Updated: February 28, 2021
The title, “Major General”, that The Punch newspaper has chosen to prefix President Muhammadu Buhari’s name in subsequent usage is a matter of honour, perhaps even flattering, and certainly not a slight.
This is the position of the Buhari Media Organization (BMO) which described “Major General” as a rank that President Buhari earned for himself, and which is not available to just anybody.
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The group in a statement signed by its Chairman, Niyi Akinsiju and Secretary, Cassidy Madueke, stated that the President had earned the title of Major General in the Nigerian Army, being a rank that exemplified years of dedication and commitment to the service of the country and the defence of its sovereignty.
“The rank of Major General is not picked off the shelf. It is earned through dedicated years of service and toil in the nation’s Army. President Muhammadu Buhari put in two decades of service to the Nigerian Army where he rose to become one of its highest ranking officers, and ultimately the Commander-in-Chief of the country’s Armed Forces. So the notion that recalling his rank and prefixing it to his name is a slight falls short of the intention of its proposers. It rather is a full compliment, an adornment, and a
honour that has been rightly earned.
“The President does not shy away from or deny his Military honours. He is proud of his profession and earned honorific.
“Yet, this earned honour has not diminished the democratic principles that the President today respects and shares. He does not just speak it, he acts it. President Buhari has established himself as a true democrat. This is obvious from his interactions with other arms of government and democratic institutions.
“When Nigeria returned to democratic rule, and General Buhari sought to become the country’s President, he joined a political party, traveled across the country and sought votes. He lost three times before his eventual victory the fourth time. And in the three times that he lost, he felt that the elections were rigged, he went to the courts – democratic institutions – and accepted their unfavourable judgments.
“His interactions with other arms of government, giving them their respect is an example as well. For instance, President Buhari, or call him Major General Buhari, has maintained a healthy respect for the National Assembly, even when he was unfortunate to have a hostile leadership in the legislature in his first tenure.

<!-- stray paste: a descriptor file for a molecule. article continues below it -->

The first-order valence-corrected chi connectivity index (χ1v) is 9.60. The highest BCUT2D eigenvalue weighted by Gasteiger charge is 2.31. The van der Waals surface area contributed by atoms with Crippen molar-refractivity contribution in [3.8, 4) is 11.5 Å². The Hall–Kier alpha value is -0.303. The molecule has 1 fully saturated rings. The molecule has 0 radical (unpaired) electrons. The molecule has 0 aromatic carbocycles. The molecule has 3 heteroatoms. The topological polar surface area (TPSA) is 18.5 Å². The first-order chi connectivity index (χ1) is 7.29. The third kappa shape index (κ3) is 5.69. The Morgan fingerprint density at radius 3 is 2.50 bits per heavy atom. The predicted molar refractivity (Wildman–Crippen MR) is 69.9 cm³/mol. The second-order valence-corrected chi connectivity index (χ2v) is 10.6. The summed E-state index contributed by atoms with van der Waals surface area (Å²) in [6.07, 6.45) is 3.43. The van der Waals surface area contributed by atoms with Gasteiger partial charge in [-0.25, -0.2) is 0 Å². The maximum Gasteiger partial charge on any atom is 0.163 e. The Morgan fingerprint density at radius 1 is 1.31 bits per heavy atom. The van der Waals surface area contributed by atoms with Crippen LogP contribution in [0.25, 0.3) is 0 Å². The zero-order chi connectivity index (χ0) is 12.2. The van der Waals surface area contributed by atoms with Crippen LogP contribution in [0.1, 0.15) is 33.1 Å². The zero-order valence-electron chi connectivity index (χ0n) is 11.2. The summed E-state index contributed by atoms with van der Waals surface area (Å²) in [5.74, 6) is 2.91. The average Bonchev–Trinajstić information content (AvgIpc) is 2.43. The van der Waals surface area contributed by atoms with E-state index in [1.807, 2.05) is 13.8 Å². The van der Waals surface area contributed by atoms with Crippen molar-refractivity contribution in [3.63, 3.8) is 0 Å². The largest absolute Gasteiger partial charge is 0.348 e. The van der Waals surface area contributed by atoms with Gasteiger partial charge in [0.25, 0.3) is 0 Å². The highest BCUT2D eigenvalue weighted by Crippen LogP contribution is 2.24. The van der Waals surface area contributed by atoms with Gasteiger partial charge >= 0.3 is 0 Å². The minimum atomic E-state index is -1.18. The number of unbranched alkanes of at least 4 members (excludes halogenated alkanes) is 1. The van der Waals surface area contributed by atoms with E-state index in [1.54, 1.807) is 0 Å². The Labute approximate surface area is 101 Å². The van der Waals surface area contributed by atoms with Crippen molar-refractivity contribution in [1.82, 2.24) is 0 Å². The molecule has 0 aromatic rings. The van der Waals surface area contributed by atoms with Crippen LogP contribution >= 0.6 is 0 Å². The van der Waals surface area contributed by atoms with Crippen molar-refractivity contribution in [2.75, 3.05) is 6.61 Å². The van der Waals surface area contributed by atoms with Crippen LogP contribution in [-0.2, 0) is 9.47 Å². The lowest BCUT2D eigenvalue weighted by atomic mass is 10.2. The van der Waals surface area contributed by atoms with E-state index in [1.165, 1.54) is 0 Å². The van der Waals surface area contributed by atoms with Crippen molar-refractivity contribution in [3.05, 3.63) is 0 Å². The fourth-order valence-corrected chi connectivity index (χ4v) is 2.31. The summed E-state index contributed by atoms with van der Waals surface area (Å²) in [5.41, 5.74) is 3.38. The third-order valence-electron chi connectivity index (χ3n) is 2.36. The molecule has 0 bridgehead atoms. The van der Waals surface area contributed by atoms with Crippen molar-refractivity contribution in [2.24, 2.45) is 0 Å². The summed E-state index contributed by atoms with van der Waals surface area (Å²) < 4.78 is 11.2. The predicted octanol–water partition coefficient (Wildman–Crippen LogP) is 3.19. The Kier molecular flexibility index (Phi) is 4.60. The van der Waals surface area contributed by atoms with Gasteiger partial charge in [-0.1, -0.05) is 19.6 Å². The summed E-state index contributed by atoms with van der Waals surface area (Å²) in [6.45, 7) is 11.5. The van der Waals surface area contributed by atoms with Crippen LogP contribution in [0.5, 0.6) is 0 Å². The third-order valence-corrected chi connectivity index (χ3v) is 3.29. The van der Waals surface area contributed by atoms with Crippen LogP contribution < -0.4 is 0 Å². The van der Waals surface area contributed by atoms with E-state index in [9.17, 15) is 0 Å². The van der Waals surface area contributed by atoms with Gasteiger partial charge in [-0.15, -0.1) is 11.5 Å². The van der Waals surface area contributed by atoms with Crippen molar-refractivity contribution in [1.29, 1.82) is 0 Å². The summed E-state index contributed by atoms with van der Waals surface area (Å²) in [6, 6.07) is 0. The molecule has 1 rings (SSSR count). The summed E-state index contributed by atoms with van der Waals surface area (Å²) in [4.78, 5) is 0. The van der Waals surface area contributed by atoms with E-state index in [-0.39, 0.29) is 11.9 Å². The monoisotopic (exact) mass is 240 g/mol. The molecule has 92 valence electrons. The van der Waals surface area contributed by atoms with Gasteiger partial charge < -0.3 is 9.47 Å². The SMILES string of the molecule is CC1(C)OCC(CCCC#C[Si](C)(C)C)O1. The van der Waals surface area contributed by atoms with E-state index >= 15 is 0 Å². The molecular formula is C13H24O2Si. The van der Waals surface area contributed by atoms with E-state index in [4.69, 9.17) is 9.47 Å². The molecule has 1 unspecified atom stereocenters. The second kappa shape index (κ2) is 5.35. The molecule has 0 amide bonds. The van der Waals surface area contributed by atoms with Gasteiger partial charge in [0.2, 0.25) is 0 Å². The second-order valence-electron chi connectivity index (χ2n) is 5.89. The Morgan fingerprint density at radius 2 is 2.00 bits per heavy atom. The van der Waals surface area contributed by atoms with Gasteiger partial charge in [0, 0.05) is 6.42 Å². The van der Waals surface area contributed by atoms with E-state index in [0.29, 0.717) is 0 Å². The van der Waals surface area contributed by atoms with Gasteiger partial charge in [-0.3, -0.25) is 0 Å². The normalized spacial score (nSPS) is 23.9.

“Not once did he contemplate, or attempt to subvert the leadership of the legislature, like we saw in previous regimes where Senate Presidents and Speakers of the House of Representatives were undemocratically removed where they did not kowtow to a former President.
“President Buhari allowed for the democratic cycle to take its turn, and indeed it did, to flush out the hostility of the 8th Senate, with a people oriented 9th Senate birthed through democratic means.
“However you chose to look at the President, as a former Major General who earned the rank to be so, or a democratically elected two-time President, both adornments tell the worthy story of a man who is leaving an admirable and desirable legacy.”
BMO noted that the President’s desire for institutional strengthening and allowing them to run is a fundamental tenet of a democratic system.
“The President respects democratic institutions. He is not one that would make attempts to interfere in the work of institutions of government. He believes that they must be allowed to run, knowing that if he makes any orders that are inimical to their independence, he would be disrespecting the democratic ideals he vowed to honour.”
The group stated that: The notion that the President would interfere in the work and activities of institutions like the Department of State Services (DSS) is to belittle our democracy. “We must allow our institutions to work. In any case, if any one is not comfortable with their actions, they should take the matter to the courts, the relevant democratic institution for resolving disputes,” the statement added.